LIFE ON THE WILD SIDE - by David Matthews
One is a notorious Wild West villain, the other a Hollywood superstar. Yet Brad Pitt sees similarities between himself and Jesse James,
whom he plays in his latest film, The Assassination Of Jesse James By The Coward Robert Ford, which is out today.
“There was a lot of exaggeration and distortion about Jesse James in his time,” observes 43-year-old Pitt. “So I guess not much has
changed since then. But as for fame, well, I know the deal.
“I understand the trade-off, and there are great perks to being able to travel the world and do the kind of things I do. I don’t want
to change my life.”
Pitt also produced the film, and the result is a stunningly photographed and complex portrait of the legendary American bank robber.
Pitt and his partner, actress Angelina Jolie, flew into Toronto to promote the movie, which was being shown at the local film festival.
The world’s top celebrity couple were mobbed everywhere they went.
“Well, it was kind of tough,” grimaces Brad. “At one point our car was surrounded, but it wasn’t as bad as Venice when some woman
jumped me. I rarely get anxious in crowds anymore. Generally, people are very friendly and if you’re going to have success as an actor
this is the kind of attention you have to be prepared for.”
Unfailingly polite and always the perfect gentleman, Pitt carries himself with the same kind of Midwestern grace that was part of his
experience growing up in Missouri – the same territory where James spent much of his life.
“A lot of my family are still in Missouri,” he says, “and I often take the grandkids back or my folks would kill me.
“It’s a really gentle, sweet place to live. I loved the fact that shooting this film involved spending a lot of time in the wilderness
and experiencing some of the isolation that Jesse James felt. There’s an incredible sense of calm and peacefulness that comes with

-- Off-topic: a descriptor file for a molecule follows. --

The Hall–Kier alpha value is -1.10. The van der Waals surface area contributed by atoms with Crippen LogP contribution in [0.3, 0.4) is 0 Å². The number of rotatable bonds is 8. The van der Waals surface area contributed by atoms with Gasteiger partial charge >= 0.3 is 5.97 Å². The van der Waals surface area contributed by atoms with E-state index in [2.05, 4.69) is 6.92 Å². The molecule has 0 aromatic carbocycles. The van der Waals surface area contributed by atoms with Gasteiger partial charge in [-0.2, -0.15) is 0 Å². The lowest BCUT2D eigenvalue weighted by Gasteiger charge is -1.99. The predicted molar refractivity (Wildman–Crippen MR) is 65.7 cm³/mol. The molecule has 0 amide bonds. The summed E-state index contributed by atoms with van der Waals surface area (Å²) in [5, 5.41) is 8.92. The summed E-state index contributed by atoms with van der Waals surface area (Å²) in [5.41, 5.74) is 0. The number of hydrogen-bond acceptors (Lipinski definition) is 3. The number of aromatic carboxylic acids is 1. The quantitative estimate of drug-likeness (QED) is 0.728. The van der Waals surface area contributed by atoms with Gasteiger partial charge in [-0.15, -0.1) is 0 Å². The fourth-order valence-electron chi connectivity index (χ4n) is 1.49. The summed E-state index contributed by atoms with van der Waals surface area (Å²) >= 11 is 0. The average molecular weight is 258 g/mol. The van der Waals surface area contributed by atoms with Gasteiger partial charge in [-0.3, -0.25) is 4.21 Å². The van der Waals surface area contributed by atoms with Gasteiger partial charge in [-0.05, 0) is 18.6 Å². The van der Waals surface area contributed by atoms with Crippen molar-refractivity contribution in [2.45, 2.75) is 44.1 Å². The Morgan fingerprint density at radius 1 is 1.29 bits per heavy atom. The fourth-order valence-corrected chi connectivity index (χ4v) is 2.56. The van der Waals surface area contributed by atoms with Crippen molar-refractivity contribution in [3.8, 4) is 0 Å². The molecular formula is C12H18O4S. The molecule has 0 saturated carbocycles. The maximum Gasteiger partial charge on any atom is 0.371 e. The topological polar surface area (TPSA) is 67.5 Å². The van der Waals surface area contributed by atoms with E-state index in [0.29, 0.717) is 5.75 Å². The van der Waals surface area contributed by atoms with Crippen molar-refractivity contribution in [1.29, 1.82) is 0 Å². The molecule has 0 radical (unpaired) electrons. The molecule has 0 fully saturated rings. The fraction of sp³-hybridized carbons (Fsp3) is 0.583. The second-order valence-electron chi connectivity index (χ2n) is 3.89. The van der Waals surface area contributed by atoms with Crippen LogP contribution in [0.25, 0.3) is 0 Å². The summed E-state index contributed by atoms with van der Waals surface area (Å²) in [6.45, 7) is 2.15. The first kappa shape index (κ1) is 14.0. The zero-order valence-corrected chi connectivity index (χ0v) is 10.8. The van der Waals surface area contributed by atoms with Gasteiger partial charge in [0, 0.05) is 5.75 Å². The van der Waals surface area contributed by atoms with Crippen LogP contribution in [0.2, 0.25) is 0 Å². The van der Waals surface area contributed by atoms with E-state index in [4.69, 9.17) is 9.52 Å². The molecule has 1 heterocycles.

being in that kind of setting, even though it could get pretty cold.”
However, Pitt’s conversation inevitably returns to the pressures which come with being half of such a famous couple.
“We’ve never let celebrity box us is in in terms of what we want to do,” he explains. “We also know that our ability to draw attention
to pressing world issues is dependent on our visibility, so that’s the positive side.
“I worry sometimes about the effect on my kids when they step outside somewhere and a lot of flashbulbs are popping in their faces.
That’s the thing which really annoys me.
“But kids have such an intense curiosity and different perspective on it all. Right now it’s just a game for them.”
Pitt and Jolie are parents to three adopted children – Maddox, six, Pax Thien, four, Zahara Marley, two, and their biological daughter,
18-month-old Shiloh Nouvel.
“I’ve always wanted to have a big family and so now that I’m a father it’s very satisfying,” admits Brad, “even though I don’t sleep
very much anymore. Children enrich you. I want to enable them to have a good life. Everything comes down to family – I think it defines
you as a man above all else.”
He says that as much as he admires Angelina’s drive and determination, he also relies on her to be his chief critic and closest career
“I rely on her advice,” smiles Brad. “She’s my best sounding board and we usually only argue about politics.”
Politics aside, he and Jolie have forged a bond not only in terms of their human rights work, but in not allowing their work to keep
them from their children.
“We enjoy taking them with us wherever possible,” says Pitt. “They look at it as a big adventure although, obviously, it takes a lot of
organisation and, in some ways, it’s incredibly tiring. But it’s our life and it teaches you to not to waste time.
“You get one child ready, then the other, call the driver, make sure you have all the plane tickets – I’ve never had so much stress,
but I love being part of my family’s life.”
Having Angelina at his side has also been a source of enormous inspiration. Brad admits her energy is “incredible – she’ll push herself
to the limit”. He also says his own mother had a similar personal strength and represented the guiding force in his own upbringing.
“My mother was really the glue,” he recalls. “She was the one who kept the family together. When you become parents, I see it as a big
responsibility where you prepare your kids to go out on their own in the world.”
But once again, Brad returns to musing about the somewhat strange world of the Hollywood superstar.
“You really don’t know what you’re getting into,” he says. “A lot of the attention has nothing to do with my actual life, so you just